I thought I was a big dog person. We had little ankle-biters when I was a kid, so when I became a married grown-up type person with a house of my own, I logically opted to fill my home with larger breeds of dogs. In short order, we had a Llewellin Setter, a Labrador Retriever, and a Weimaraner. All three are wonderful family dogs and I wouldn’t trade them for the world. I was happy.
And then I turned 40. So I adopted a small dog.
I know, that is a pretty big leap in logic. Chalk it up to the feminine mystique, guys. And truly, the big Four-Oh in and of itself isn’t a huge hairy deal. By the time you’ve got kids, your own birthdays take a back seat to your childrens’ birthdays, and the Big Day isn’t such a big event any more. But 40 was somehow significant to me, because I accepted that I would have no more two-legged babies in my house until my own children have children. And I love being a mom. The species of the child is irrelevant.
A couple of months before my birthday, I felt a change coming on and began browsing Petfinder.com for small breed puppies. I told myself I was just looking … awww, how cute! … and the small breed pups would get adopted or moved to a rescue very quickly.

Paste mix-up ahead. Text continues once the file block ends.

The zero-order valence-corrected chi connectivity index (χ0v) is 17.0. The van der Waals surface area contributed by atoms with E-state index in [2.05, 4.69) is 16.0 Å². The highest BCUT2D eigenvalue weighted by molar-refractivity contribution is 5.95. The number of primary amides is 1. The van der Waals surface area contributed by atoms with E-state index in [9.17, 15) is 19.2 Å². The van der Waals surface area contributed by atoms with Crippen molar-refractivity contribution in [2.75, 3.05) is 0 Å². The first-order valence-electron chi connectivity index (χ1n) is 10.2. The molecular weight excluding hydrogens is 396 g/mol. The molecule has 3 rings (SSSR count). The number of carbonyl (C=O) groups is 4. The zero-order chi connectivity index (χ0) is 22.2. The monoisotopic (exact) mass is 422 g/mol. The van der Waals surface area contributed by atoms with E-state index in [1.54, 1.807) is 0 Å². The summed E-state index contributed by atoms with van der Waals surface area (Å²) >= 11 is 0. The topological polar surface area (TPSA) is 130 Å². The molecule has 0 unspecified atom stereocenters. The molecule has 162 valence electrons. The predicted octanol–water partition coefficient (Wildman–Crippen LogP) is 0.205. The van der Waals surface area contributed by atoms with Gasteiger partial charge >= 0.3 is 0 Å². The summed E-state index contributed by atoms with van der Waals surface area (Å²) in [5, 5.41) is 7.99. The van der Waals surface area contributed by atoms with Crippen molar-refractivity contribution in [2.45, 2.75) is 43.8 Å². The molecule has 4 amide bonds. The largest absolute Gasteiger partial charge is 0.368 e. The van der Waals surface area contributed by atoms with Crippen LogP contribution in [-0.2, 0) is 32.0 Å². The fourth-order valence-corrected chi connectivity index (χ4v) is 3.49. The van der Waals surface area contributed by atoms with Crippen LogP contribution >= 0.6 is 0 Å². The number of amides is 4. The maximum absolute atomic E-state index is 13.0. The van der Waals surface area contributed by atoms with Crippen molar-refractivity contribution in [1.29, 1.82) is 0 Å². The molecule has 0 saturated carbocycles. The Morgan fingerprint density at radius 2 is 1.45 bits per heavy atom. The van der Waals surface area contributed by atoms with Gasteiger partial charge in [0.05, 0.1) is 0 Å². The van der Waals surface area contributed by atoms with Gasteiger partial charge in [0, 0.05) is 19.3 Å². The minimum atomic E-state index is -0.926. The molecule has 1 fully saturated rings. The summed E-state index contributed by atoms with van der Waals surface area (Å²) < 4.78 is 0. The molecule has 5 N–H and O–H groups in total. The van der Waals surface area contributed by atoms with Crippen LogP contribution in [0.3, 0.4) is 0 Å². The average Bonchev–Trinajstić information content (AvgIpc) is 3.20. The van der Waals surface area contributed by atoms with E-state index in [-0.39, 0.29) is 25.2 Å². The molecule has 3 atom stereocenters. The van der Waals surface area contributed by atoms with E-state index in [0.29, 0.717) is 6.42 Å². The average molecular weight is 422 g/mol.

Then I spotted her: her name then was Lilly and she was in a shelter about three hours away from us. She was an eight-week-old black, tan and white Chihuahua and had been found wandering in an alley with her sister. And you know what? I had grown up with a black chihuahua! It was fate.
I wrote to the shelter, they approved my adoption application, and I made arrangements to drive to the shelter on July 14, 2005 to pick her up after she’d been spayed. As it happened, that very day was my 40th birthday.
I began nesting. I would love her, feed her, pet her and call her anything but George. I dusted off our cat carrier (small puppy, right?) and shopped on eBay for small dog clothes and snugglies. This was going to be my forever baby, whom I could dress up and take with me everywhere and she’d never leave me some day to go away to college.
My husband thought I had lost my mind. Dog clothes? You’d never catch his Weimaraner in a dress. The lab would wear a hat, maybe. But this was a dog, not a person.
I, of course, thought he was just being a bull-headed man.
So on my birthday, I drove to the shelter with my two skin-kids. It was love at first sight. I knew my new baby wasn’t a chihuahua, she was much too long in the body and short in the legs for that, but it truly didn’t matter. She was adorable. Lilly — now Libby — adored my kids, in true puppy form. But she immediately knew I was Mama. When I got her home, she snuggled on my lap and gazed lovingly at me with liquid brown eyes.
The second best gift I received that day was the present from my husband. He brought home a small dog sized green polo shirt (ah hah!), but it was still too big for my baby. I quickly ordered a lot of small dog clothes from an eBay seller, and oohed and aahed over the tiny garments — some itty bitty fluffy pastel sweaters, a too-cute terry bathrobe with a rubber ducky appliquÃ©, a little biker jacket. And still, all of the clothes were too big for my baby, so I tenderly tucked them into a drawer until Libby had grown enough to wear them.